Remember that time an actress tweeted her distaste for the first preview performance of Into the Woods and the internet exploded? That was crazy, right? Although it seems like ancient history, it was only two weeks ago. And while we’re all grateful that the brouhaha has died down to a barely-there whisper, we still can’t help but wonder: How in hell did that even happen? And why on earth did the story end up on Playbill, The Huffington Post and even across the pond in The Stage and The Guardian?
To give you a little recap: On July 24, actress Morgan James—last seen in the recently shuttered revival of Godspell – tweeted her distaste for this summer’s Shakespeare in the Park production of Into the Woods, a show that opens tonight at the Delacorte Theater.
The responses to her Tweet fell into one of two camps. Some people seemed to think it was rude (not to mention bad for her career) to tweet such harsh, unfiltered thoughts. Others seemed to think theater is subject to enough external criticism already, and thus, should never be attacked from within.
But is Morgan James’ career really a matter of profound public concern? Sure, various members of the Into the Woods cast and creative team, or the Public Theater may not want to work with her in the future. But will this really cost her work? This is Broadway, after all: If she’s talented enough, that’s unlikely. And are strangers really all that worried about her career prospects? Doubtful.
So, then, was it really about how theater should never come under attack from within? Because let’s be real, it’s hard to believe anyone thinks the criticism of one single theater artist is ever going to destroy any single piece of work. Stephen Sondheim himself publicly huffed and puffed and tried to blow Diane Paulus’ Porgy & Bess down, and his attempt failed—at least according to the Tony Awards. And the notion that theater actors can’t or shouldn’t have opinions in public, ever, is just unrealistic.
So what gives? How did this tweet end up splashed all over the theater news media? After all, this isn’t Stephen Sondheim writing in to the New York Times. And Morgan James is hardly the first person—actor or otherwise—to tweet negative opinions about a show.
Well. On some level, people reacted because reading James’ tweet just felt shitty. Her target of choice—a much beloved and respected not-for-profit theater company—was crappy. And it didn’t help that her timing was crappy, too. Not only was Into the Woods not yet open to the public, but it had just performed its very first preview, after a very short, weather ravaged rehearsal period. No one in theater likes to see a show criticized so very early or in so very public a fashion.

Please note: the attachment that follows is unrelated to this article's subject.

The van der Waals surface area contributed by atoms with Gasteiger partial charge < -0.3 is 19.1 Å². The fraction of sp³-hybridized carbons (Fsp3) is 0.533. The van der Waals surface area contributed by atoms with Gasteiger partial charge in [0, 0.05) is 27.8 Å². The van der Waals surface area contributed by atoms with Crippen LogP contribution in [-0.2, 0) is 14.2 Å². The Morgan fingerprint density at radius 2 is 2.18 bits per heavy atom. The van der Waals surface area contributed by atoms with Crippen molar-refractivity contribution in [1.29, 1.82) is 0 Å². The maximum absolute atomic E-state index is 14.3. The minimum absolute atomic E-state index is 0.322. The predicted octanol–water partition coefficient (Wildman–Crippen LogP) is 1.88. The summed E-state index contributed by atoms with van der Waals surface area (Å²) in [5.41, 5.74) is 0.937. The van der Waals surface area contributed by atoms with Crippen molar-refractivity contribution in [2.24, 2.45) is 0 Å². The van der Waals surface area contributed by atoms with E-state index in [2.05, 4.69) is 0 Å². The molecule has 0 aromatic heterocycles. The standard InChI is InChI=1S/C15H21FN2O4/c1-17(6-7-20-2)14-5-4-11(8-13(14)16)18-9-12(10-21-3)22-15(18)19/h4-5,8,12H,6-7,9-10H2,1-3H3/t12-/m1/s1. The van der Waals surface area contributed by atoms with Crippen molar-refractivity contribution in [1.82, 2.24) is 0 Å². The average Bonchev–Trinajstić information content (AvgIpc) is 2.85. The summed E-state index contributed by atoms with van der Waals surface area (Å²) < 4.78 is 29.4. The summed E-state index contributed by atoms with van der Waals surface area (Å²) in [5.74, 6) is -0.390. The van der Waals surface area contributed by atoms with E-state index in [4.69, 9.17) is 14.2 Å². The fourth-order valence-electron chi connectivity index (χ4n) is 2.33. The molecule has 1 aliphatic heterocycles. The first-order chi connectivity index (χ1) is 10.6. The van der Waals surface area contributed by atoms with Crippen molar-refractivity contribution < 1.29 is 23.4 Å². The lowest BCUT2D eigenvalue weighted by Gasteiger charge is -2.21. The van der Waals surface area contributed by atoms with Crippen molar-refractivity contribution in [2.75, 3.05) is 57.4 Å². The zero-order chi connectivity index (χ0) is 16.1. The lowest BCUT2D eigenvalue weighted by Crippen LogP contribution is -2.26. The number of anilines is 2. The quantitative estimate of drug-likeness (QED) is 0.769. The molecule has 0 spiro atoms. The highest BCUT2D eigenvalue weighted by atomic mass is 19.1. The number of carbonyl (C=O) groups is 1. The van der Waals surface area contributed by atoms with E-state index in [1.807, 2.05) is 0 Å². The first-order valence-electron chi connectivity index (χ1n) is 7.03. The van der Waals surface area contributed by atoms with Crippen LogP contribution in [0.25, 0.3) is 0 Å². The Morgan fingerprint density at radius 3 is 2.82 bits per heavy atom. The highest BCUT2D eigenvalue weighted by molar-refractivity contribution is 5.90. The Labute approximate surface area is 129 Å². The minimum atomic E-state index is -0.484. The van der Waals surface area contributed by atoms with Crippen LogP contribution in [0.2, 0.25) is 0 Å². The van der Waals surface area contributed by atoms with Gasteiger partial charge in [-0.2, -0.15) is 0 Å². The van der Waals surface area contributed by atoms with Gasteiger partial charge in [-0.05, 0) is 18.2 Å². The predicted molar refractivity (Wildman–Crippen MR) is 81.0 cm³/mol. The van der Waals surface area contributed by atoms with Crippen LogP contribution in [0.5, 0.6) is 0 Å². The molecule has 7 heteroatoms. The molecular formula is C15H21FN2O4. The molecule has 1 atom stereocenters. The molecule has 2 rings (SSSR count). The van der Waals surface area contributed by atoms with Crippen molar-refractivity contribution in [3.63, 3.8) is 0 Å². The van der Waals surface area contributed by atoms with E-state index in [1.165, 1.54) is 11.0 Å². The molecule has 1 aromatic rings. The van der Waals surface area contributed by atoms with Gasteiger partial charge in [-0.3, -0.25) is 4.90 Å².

And that is the heart of the matter, right there. Sure, the content of James’ criticism itself may have struck the match, but it was the very public place in which she chose to express that criticism that lit the fuse. More than anything, her dissenters were weary of the very public nature of social media as it relates to theater.
Social media automatically gives anyone with internet access and an opinion an instant audience. In the case of Morgan James—whose following is more than twenty times the size of the average Twitter user—that audience is thousands of people. James didn’t seem to recognize that her words had real weight, and could end up just about anywhere—including the pages of The Huffington Post. Well, either that, or she just didn’t care.
There’s a huge amount of fear amongst theater creative and marketing folks that social media isn’t just a soapbox but a ballistic missile, one that can’t be controlled once it’s left the launch pad. As bloggers, we grapple with their concerns all the time, but those fears sometimes extend to the entire audience. James struck at the heart of that fear. Her negative opinion was (more or less) heard around the world.
The ultimate irony here is that James’ tweet only landed in places like HuffPo and Playbill because people attempted to stifle her online opining. All the actors, composers and other theater artists who publicly told James to shut up actually handed her the most high profile moment of her career. They made their own worst fears come true.
Of course, social media can carry positive messages as far and wide as negative ones. No one ever balks when someone says they love a show – especially not the show’s marketing team, or the leading man. But we can’t have it both ways, and the James Debacle makes it clear that trying to stifle online conversation – negative or positive – often backfires.
But it also begs the question: In a world where we all have the ability to instantaneously disseminate our opinions to an audience, what kind of responsibility does that create? And as theater fans and practitioners alike, do we have a responsibility to fair and constructive when we Tweet (or blog, or update our Facebook status)? And even if we do, how many of us actually feel the weight of it?